Problem: Studies examining the transformational leadership practices of healthcare providers in sub-Saharan Africa are limited. In particular, there is a substantial lack of studies examining the level of leadership ability of nurses in leadership and factors associated with leadership. As a basic step to fully engage nurses in leadership in sub-Saharan Africa, their level of leadership preparedness needs to be established. In addition, factors that may constrain or enable leadership need to be understood.
Purpose: The purpose of this descriptive cross sectional study was to: (a) Assess the level of self-reported leadership practices undertaken by nurses in leadership roles in hospitals in Uganda, using Kouzes and Posner's Leadership Practice Inventory (LPI-Self); (b) Examine the perceptions of the nurse leadership ability by staff using the LPI-Observer; and, (c) Identify factors associated with self-reported leadership practices including: Demographics, Organizational Culture, and Organizational Structure. Internal consistency reliability of the LPI was also established.
Methods: Surveys were collected from nurses in leadership (response rate 57%, n=120) and staff (response rate 60%, n=360) from three hospital types: private-for-profit (PFP), private-not-for-profit (PNFP), and public hospitals in Kampala, Uganda. Data collection measures included four questionnaires. (a) A demographic questionnaire with six key areas: age, gender, level of education , tenure, rank, and hospital type; (b) The LPI (Self and Observer) to measure five leadership practices of highly successful leaders: Model the way, Inspire a shared vision, Challenge the process, Enable others to act, and Encourage the heart; (c) Denison's Organizational Culture Survey to measure organizational culture with four constructs: Involvement, Consistency, Adaptability, and Mission; and, (d) The Organizational Structure Survey to measure Centralization. The Statistical Package for Social Sciences (SPSS version 22 IBM) was used for data analyses.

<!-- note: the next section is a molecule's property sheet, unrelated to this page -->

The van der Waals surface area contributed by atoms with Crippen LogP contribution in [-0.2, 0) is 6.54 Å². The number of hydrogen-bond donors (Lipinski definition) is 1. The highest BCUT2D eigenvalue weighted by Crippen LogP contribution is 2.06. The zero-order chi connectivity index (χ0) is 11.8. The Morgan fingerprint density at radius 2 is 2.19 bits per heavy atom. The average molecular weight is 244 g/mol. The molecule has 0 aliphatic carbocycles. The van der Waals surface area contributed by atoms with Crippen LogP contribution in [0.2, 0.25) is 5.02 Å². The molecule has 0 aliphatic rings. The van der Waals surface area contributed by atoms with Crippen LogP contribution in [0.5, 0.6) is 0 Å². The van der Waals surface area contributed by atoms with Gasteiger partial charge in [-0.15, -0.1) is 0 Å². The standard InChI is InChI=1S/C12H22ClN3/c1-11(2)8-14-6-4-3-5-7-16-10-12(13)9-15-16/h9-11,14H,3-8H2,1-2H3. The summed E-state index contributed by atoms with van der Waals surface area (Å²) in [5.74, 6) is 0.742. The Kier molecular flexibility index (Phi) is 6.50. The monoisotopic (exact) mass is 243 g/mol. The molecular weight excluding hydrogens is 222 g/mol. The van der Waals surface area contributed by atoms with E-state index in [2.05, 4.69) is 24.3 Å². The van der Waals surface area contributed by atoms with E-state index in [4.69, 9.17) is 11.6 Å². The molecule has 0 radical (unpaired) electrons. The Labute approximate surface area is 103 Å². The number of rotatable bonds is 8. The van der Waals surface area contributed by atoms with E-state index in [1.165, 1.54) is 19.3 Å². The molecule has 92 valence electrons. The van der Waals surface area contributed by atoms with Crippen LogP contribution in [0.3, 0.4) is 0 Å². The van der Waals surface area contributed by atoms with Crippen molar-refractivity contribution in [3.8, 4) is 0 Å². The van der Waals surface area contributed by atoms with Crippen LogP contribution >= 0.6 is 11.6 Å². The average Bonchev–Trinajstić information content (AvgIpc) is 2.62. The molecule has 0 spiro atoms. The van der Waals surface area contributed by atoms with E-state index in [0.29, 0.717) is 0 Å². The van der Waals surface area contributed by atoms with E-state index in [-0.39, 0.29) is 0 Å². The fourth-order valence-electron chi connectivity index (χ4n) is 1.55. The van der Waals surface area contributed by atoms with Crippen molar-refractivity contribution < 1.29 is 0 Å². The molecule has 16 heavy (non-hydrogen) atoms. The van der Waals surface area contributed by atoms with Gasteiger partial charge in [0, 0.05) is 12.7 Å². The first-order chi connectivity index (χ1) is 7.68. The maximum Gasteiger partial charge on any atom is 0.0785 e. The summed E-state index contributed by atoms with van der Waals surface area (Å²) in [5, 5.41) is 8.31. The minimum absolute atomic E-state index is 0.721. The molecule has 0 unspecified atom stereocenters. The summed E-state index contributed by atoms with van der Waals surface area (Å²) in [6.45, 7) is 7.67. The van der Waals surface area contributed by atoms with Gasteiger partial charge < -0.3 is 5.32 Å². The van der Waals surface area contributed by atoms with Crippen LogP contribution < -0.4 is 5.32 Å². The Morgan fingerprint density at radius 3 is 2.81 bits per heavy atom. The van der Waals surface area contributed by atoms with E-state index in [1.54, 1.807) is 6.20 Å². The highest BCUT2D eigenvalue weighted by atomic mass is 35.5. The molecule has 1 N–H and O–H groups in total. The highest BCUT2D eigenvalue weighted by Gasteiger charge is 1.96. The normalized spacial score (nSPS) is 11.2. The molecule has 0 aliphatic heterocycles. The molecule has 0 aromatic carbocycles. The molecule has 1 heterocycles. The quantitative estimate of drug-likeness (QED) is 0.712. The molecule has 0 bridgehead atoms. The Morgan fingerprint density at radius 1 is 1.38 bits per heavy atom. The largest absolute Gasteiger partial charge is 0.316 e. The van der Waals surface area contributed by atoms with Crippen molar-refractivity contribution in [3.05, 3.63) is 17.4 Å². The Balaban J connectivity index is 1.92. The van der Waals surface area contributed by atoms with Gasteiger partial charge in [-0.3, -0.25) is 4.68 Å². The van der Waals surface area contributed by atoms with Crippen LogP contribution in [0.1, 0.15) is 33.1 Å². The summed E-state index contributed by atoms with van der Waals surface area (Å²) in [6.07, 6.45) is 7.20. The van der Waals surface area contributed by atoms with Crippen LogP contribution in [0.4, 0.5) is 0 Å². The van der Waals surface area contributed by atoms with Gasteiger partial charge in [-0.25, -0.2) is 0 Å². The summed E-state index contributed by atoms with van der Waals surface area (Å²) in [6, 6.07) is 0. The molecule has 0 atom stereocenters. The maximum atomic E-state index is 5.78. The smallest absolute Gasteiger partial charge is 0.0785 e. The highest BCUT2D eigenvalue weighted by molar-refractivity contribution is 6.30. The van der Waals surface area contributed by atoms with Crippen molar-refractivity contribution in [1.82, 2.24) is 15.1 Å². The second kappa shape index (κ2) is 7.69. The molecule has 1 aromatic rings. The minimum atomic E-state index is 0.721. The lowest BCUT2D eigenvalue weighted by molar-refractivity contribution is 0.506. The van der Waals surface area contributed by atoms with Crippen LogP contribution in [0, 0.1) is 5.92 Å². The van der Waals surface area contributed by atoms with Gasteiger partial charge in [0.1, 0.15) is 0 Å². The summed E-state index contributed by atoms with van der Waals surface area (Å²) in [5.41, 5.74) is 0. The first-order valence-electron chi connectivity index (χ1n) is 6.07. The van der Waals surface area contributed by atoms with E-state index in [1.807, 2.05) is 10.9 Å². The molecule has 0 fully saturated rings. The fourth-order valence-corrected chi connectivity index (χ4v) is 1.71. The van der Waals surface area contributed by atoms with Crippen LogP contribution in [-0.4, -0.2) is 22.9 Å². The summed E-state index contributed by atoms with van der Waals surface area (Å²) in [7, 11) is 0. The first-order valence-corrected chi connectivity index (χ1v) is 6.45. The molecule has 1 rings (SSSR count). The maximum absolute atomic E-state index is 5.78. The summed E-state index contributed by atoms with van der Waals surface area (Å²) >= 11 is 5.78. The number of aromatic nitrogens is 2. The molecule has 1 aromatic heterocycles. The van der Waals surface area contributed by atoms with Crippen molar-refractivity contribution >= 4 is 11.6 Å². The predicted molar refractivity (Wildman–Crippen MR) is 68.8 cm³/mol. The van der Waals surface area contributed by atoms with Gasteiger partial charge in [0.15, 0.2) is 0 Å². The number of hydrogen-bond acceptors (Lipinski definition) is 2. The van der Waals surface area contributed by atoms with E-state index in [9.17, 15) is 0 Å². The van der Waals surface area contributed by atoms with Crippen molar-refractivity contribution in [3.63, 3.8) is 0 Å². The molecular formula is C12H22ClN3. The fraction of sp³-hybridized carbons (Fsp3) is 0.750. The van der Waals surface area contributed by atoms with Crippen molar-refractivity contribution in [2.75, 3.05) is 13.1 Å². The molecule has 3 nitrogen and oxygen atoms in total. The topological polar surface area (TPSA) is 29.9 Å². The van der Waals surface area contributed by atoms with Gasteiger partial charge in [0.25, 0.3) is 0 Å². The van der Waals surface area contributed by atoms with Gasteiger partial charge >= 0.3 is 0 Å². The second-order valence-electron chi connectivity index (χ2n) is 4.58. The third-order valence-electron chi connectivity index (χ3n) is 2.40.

Results: Aim 1: Self-reported leadership scores from lowest (M=7.6, SD=1.66) to highest (M=8.27, SD=1.30) were above average on the LPI. The most common self-reported leadership practices were Model the way, Challenge the process, and Encourage the heart; while the least were for Enable others to act and Inspire a shared vision respectively. Self-reported leadership scores were comparable to existing studies with one exception: Enable others to act was consistently the least common for this sample even in comparison to existing studies. Aim 2: By rank order, the five leadership practices from most frequently (1) to least the frequently used (5), were similar between head and staff nurses. Despite this similarity, staff nurses perceived the head nurse' leadership scores in general to be significantly less than what was self-reported. Aim 3: Both hospital type and Organizational Culture/Structure were significantly associated with self-reported leadership practices. In particular, specific cultures such as Involvement (of head nurses in decisions and day-to-day tasks), and Mission (a sense of direction and clear performance expectations) contribute to greater frequency of use of self-reported leadership practices. The LPI meets the psychometric standards of internal consistency reliability in this sample.